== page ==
ORCID : 0000-0002-5810-4780
Early Intervention in Psychiatry
School of Arts and Humanities
Health West Foundation Norwegian Extra Foundation for Health and Rehabilitation through EXTRA funds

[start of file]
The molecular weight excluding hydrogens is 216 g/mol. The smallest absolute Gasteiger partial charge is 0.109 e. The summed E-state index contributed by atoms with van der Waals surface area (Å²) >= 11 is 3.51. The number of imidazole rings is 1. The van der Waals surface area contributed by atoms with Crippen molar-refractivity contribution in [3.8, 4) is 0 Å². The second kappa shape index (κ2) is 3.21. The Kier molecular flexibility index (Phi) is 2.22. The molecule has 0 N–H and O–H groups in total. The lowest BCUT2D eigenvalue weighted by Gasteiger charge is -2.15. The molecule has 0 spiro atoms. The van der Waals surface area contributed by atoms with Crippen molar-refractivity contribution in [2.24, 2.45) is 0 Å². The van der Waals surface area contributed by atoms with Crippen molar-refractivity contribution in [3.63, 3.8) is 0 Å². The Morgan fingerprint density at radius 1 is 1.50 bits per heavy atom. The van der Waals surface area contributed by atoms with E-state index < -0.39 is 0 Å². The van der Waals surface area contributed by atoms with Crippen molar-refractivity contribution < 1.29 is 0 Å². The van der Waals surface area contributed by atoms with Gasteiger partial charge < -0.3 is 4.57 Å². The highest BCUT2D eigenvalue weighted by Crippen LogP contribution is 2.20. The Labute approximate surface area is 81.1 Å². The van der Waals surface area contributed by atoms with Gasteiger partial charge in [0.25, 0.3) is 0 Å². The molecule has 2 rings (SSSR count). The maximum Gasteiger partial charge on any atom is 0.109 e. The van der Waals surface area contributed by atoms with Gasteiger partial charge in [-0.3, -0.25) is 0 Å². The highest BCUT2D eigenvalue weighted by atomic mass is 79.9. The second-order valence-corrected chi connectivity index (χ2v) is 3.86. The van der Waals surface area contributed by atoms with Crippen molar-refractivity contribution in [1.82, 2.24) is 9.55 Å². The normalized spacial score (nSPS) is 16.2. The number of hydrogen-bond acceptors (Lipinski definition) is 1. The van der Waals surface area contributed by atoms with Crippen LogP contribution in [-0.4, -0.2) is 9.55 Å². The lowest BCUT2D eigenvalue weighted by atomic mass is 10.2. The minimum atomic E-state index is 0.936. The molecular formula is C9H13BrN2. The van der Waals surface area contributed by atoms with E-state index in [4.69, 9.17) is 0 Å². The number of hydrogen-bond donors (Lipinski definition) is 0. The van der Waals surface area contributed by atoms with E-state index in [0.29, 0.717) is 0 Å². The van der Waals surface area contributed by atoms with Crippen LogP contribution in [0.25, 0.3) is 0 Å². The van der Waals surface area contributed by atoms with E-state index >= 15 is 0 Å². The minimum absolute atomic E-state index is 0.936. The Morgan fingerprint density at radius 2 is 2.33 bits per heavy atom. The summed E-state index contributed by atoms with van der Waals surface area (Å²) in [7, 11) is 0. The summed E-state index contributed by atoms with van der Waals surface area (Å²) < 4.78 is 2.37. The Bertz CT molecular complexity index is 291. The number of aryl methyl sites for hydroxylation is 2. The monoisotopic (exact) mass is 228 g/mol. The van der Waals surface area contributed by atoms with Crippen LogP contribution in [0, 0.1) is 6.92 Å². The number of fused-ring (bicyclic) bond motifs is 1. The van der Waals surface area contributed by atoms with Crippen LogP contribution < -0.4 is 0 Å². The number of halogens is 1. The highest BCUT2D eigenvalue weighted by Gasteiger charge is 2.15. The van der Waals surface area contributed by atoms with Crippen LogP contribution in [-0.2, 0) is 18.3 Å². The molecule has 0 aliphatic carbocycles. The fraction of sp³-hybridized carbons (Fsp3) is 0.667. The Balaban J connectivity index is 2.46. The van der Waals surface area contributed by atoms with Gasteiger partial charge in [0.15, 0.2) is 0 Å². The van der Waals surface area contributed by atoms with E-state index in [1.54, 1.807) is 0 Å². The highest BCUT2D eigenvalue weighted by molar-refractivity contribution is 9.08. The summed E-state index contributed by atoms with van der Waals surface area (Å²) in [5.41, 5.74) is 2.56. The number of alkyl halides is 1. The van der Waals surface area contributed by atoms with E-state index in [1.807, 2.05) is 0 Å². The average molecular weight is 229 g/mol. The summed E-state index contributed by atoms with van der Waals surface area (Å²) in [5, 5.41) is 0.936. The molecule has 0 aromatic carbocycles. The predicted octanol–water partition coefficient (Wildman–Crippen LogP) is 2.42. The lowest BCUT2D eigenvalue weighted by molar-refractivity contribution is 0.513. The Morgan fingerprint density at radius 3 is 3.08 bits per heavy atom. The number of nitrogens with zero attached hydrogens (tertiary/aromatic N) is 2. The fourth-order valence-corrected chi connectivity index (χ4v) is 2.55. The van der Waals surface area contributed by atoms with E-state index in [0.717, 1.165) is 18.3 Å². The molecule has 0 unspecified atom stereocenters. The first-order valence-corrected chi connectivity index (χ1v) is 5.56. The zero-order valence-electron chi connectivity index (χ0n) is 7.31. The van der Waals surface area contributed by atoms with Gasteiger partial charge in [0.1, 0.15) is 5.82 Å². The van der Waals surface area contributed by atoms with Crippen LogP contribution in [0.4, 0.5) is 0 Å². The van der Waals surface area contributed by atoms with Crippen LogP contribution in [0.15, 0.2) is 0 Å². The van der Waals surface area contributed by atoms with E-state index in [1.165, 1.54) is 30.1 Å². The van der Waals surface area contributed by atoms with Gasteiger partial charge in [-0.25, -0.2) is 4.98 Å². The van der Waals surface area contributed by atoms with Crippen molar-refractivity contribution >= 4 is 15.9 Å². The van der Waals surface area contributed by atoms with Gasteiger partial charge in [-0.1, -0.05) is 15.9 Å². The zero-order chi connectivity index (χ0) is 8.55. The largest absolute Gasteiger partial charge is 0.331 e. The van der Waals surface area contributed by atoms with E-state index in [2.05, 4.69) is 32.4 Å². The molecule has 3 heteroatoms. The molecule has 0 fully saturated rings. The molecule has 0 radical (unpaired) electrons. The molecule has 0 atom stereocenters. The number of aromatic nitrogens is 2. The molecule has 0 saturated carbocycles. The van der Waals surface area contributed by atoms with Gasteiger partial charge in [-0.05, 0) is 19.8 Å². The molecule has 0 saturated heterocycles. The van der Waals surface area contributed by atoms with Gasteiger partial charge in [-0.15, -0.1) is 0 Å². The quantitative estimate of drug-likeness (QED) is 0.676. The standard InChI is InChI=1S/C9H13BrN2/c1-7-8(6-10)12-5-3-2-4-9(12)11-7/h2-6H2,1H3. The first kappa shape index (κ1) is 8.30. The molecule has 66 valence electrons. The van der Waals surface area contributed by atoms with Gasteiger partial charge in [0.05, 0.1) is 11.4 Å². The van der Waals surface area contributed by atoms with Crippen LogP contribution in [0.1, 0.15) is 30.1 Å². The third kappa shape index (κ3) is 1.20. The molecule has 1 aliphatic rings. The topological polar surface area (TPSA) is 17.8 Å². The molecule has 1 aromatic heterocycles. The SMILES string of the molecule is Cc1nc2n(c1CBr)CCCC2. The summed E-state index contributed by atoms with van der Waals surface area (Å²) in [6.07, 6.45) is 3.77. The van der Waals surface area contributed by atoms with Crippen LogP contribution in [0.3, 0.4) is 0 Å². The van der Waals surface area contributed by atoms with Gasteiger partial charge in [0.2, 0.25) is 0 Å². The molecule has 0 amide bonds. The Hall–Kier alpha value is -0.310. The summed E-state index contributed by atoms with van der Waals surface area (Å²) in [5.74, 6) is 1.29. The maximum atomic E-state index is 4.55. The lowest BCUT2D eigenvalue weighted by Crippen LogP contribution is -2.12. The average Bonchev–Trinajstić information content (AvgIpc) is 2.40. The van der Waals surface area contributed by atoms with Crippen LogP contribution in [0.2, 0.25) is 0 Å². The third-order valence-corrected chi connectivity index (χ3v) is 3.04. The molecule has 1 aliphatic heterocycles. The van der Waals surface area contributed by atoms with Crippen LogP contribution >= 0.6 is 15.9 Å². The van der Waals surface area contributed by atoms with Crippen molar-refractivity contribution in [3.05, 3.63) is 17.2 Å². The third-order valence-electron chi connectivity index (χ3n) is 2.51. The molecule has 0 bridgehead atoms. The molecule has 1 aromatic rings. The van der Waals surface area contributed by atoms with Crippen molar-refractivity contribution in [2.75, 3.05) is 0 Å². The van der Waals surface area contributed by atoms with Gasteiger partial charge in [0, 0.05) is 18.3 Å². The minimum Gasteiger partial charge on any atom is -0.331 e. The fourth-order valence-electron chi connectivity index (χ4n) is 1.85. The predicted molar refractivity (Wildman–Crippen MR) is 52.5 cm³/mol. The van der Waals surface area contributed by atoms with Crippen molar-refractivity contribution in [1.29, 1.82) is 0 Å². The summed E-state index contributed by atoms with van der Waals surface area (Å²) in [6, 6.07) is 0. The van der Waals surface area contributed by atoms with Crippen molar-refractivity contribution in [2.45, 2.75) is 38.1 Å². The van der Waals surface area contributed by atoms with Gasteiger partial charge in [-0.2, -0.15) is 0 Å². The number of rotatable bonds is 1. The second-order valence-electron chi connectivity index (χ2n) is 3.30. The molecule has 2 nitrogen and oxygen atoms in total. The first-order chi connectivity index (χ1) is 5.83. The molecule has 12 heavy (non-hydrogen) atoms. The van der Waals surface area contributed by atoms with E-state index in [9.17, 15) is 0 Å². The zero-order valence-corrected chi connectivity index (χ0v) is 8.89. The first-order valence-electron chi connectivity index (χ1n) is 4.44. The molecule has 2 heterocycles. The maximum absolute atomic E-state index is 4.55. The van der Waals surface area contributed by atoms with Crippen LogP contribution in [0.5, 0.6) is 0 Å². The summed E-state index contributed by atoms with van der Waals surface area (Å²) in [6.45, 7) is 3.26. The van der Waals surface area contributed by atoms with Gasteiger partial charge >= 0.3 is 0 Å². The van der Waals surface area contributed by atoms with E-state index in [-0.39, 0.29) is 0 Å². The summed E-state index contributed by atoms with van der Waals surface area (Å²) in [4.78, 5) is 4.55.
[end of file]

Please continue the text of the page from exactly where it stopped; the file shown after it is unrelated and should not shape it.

Aim: The fluctuating symptoms of clinical high risk for psychosis hamper conversion prediction models. Exploring specific symptoms using machine-learning has proven fruitful in accommodating this challenge. The aim of this study is to explore specific predictors and generate atheoretical hypotheses of onset using a close-monitoring, machine-learning approach. Methods: Study participants, N = 96, mean age 16.55 years, male to female ratio 46:54%, were recruited from the Prevention of Psychosis Study in Rogaland, Norway. Participants were assessed using the Structured Interview for Psychosis Risk Syndromes (SIPS) at 13 separate assessment time points across 2 years, yielding 247 specific scores. A machine-learning decision-tree analysis (i) examined potential SIPS predictors of psychosis conversion and (ii) hierarchically ranked predictors of psychosis conversion. Results: Four out of 247 specific SIPS symptom scores were significant: (i) reduced expression of emotion at baseline, (ii) experience of emotions and self at 5 months, (iii) perceptual abnormalities/hallucinations at 3 months and (iv) ideational richness at 6 months. No SIPS symptom scores obtained after 6 months of follow-up predicted psychosis. Conclusions: Study findings suggest that early negative symptoms, particularly those observable by peers and arguably a risk factor for social exclusion, were predictive of psychosis. Self-expression and social behaviour might prove relevant entry points for early intervention in psychosis and psychosis risk. Testing study results in larger samples and at other sites is warranted.
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